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The Mercury Cars Guide : March 21st 2009
10— CARSguide Classifieds 62 300 400 • carsguide.com.au Saturday, March 21, 2009 Raw sex and a hint of menace Motoring’s silver bullet stretches its legs. Neil Dowling tests the latest Mercedes-Benz SL500 ally. N OSE UP, engine roaring and a click into sixth cog and there, threatening, is the end of the road. Liter- The damn road is too short for the potential of the car and, alarmingly, the acceleration is so seductive that part of me wants to keep going. So it’s left to the last few seconds before jumping on the fat brakes and pulling down the SL500 to a less remarkable speed. As a machine made to hit the open road and tirelessly transport its driver—and perhaps a passenger— the big Mercedes coupe is startlingly effective. That is matched, however, with the startle you get hit with by the $320,731 price tag. For this sum—the cost of a small house—you’d expect a machine that would answer all demands from all potential owners. Space, versatility, efficiency and quality. In fact, the SL500 is about as broad based as an archer’s arrow. It’s designed with one purpose—to send onlookers into a green-eyed frenzy. Oh, yeah, it goes quick too. And to say it’s beautiful is a gross under- statement. It’s a work of art. This thing is drop-dead sexy. It doesn’t have to be driven to win an audience. Just park it at the curbside near the alfresco cafe and it’s honey for the bees. Part of its beauty lies in its flaws. It is, like the E-Type Jaguar of old, disproportioned. The nose is long and relatively skinny in profile while the cabin is abrupt. But where it is arguably a bit skewed in its design balance, it is undeniably purposeful. Even a bit menacing. There is no space for any but two occupants. There is a shelf behind the front seats with individual lock- ers, the boot is reasonable as long as the roof is erected—when collapsed with an air compressor—I can live with in the city. The awkward left-foot-push, right- hand-pull park brake will test the dexterity of older Merc owners. Visibility is poor but considering you’re going to be pretty much the first car away from the lights, it may not matter to all. Parking is a doddle thanks to front and rear sensors. It is a big car and, to match, Merc has slotted in its 5.5-litre V8. True, that doesn’t equate to the SL500 Is thisagreat car orareallygoodcar witha gross pricetag?Youdecide. It’s yourmoney. it takes up half the boot — and the rest is for your body. Leather is used exhaustively, clad- ding seats and doors, rear panels and the dashboard in its satin-finished grain. Chrome is there as well—annoy- ing sometimes in strong sunlight — as edging for door trim and instru- ment dials. Features and fittings suit the price tag but obviously there’s a point a long way south of $320,000 where everyone can be happy about the equipment level. The lack of a spare tyre — it’s a deflated space-saver spare complete badge and I don’t have a ready answer. You can save yourself almost $100,000 by forgoing the 5.5-litre in favour of a 3.5-litre V6 and, cunning- ly, deleting the boot badge. Then again, you could climb $80,000 and buy the SL600 (same 5.5 engine) or for the same lolly, the 6.3-litre AMG version or, completely drenched with cash, fork out $492,331 (plus on-road costs and dealer deliv- ery) for a 65 AMG. You decide. It’s your money. In the SL500’s case, power goes through a seven-speed automatic with sequential change either via the gearlever or steering wheel paddles. There is a sports mode for those who want a bit of spice and a delete traction/stability control button for the incredibly brave or certifiably stupid. Don’t get me wrong. Provoke the hot pedal while travelling sans nan- ny button and this thing will light up faster than a match and squeal its way around the track. It’s controllable but you have this feeling that it’s like sitting in a room with a gun-toting lunatic, just wait- ing for something unpleasant to happen. Aside from sheer performance, the ride is supple and never harsh. It’s also quiet, with sufficient engine growls to keep the passenger amused and the pedestrians in awe. Despite its size, it’s easy to punt around and unlike some of the Mercedes sedans, the steering is sharp and not devoid of feel. Is this a great car or a really good car with a gross pricetag? It’s actually the latter but you sense that you buy more than just a car — it’s an SL that has history stretching back to the SL300 Gullw- ing and, from next year, will stretch forward through the new generation SL Gullwing. DARE TO DREAM MERCEDES-BENZ SL500 Origin: Germany Price: $320,731 Engine: 5.5-litre, V8, quad-cam, 32-valve Power: 285kW @ 6000rpm Torque: 530Nm @ 2800-4800rpm 0-100km/h: 5.4 seconds Top speed: 250km/h (limited) Fuel tank: 80 litres Economy (official): 12.2 litres/ 100km Greenhouse: 291g/km (Corolla: 175g/km) Transmission: 7-speed automatic; rear-drive Brakes: 4-wheel vented discs, ESC, ABS, EBD, brake assist Turning circle: 11m Suspension: Multi-link, coils Wheels: 18-inch alloy Tyres: Front —255/40ZR18; Rear —285/35ZR18; space-saver spare Length: 4562mm Width: 1820mm Height: 1317mm Wheelbase: 2560mm Weight: 1910kg Warranty: 3yr/unlimited km, road- side assist Service: 15,000km Features: 10-speaker 6-CD audio; 4 airbags; park sensors; xenon headlights with washers; electric metal roof Crawlers on country corners cause concerns I LIVE in a rural area and feel frustrated with the drivers who slow down to approximately 80kmh on any curving stretches of road (I’m talking sealed mainroads with no suggested safety speed lim- it) but then speed up on the straight stretches thereby pre- venting you from overtaking them because you would have to drive over the speed limit. The result, as all following traffic catches up, is a string of vehicles tagging along behind a driver who cannot maintain a constant speed. If a driver feels safer driving at a lower speed I don’t have a problem, but I wish they would maintain that speed, email@example.com with GRAHAM SMITH then at least their behaviour is predictable and other drivers can safely negotiate their way. Julie-Ann Hudson email This has been a problem from the earliest days of motoring, as many people cannot handle corners but know exactly how to push the accelerator down for a straight. We share your frustration. Motorshow movenoton show will alternate each year between Melbourne and Syd- ney and will be held in each city in July. I HAVE heard that from next year the motor Are the organisers trying to ensure that the Melbourne show is a fizzer so that the show can be moved perma- nently to Sydney? Inmyview, the Melbourne show held in March is spot- on, with the GP,Moombaand the weather all contributing to a great atmosphere. Robert White email There will be a single national show from 2011, running on rotation be- tween Sydney and Mel- bourne. The idea for a new date in the middle of the year is to prevent clashes with major overseas shows — Melbourne clashes with Geneva, Sydney with Paris and Frankfurt—to ensure the future of the Austral- ian International Motor Show is much better. There is zero chance of the joint-venture show moving permanently to Sydney. The good oil I HAVE a 2008 Volkswagen Jetta 2.0 TSI purchased new in July and have done 8000 kilometers, mainly city driving. About every two months I have gone back to the dealer to have my oil topped up, with the reading on the dip stick at the mid point. The last time itwastoppedupwas in December, today I checked the oil level and it is sitting at the minimum line. Is this a normal oil usage for a new car? Tony Cutajar email Every engine will use oil and, in our experience, up to one litre is fine for every 1000km. There was a time whenevery driver checked their own oil and more of us should get back to a check of the oil, tyre pres- suresandfluid levels every couple of visits to the fuel station. There is no need for you to head to the dealer just for a top-up provided you use the right oil.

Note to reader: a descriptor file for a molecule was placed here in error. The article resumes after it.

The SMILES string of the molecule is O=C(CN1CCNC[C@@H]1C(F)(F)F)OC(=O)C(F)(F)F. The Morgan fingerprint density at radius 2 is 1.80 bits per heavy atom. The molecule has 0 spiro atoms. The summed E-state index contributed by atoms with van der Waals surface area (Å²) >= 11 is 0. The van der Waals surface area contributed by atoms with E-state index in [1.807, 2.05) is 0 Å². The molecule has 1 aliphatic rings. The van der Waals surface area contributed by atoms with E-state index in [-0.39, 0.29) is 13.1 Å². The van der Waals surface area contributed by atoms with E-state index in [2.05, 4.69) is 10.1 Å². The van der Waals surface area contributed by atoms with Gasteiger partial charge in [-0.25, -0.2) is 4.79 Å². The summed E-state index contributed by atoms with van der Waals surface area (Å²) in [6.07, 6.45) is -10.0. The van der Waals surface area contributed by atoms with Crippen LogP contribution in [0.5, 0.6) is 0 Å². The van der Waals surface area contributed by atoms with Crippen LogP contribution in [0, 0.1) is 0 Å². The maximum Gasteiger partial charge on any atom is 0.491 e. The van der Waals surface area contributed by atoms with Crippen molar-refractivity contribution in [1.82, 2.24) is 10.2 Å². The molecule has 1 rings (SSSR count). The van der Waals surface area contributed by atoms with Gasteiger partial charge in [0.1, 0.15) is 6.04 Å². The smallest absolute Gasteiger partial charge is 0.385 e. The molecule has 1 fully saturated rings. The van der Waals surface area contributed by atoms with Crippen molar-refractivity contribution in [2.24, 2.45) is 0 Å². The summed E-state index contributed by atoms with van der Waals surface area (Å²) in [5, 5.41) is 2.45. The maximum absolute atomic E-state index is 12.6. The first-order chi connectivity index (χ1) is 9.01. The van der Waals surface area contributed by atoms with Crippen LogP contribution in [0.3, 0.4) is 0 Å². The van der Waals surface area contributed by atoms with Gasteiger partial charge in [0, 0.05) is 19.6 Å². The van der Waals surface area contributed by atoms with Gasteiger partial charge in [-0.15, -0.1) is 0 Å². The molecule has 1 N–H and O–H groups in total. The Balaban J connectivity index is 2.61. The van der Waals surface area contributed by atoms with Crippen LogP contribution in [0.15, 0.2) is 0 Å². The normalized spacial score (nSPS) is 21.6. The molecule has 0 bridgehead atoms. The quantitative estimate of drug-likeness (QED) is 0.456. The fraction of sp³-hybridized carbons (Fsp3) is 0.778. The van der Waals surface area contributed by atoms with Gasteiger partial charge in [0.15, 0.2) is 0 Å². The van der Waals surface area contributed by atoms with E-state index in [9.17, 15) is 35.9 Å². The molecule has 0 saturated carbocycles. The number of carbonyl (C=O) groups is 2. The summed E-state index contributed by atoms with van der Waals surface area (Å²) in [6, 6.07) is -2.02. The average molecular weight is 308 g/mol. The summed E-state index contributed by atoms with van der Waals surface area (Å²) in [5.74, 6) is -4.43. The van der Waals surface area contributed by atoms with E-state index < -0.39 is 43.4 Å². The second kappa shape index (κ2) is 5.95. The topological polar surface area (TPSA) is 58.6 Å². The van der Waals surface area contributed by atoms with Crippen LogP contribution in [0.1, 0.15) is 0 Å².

March 14th 2009
March 28th 2009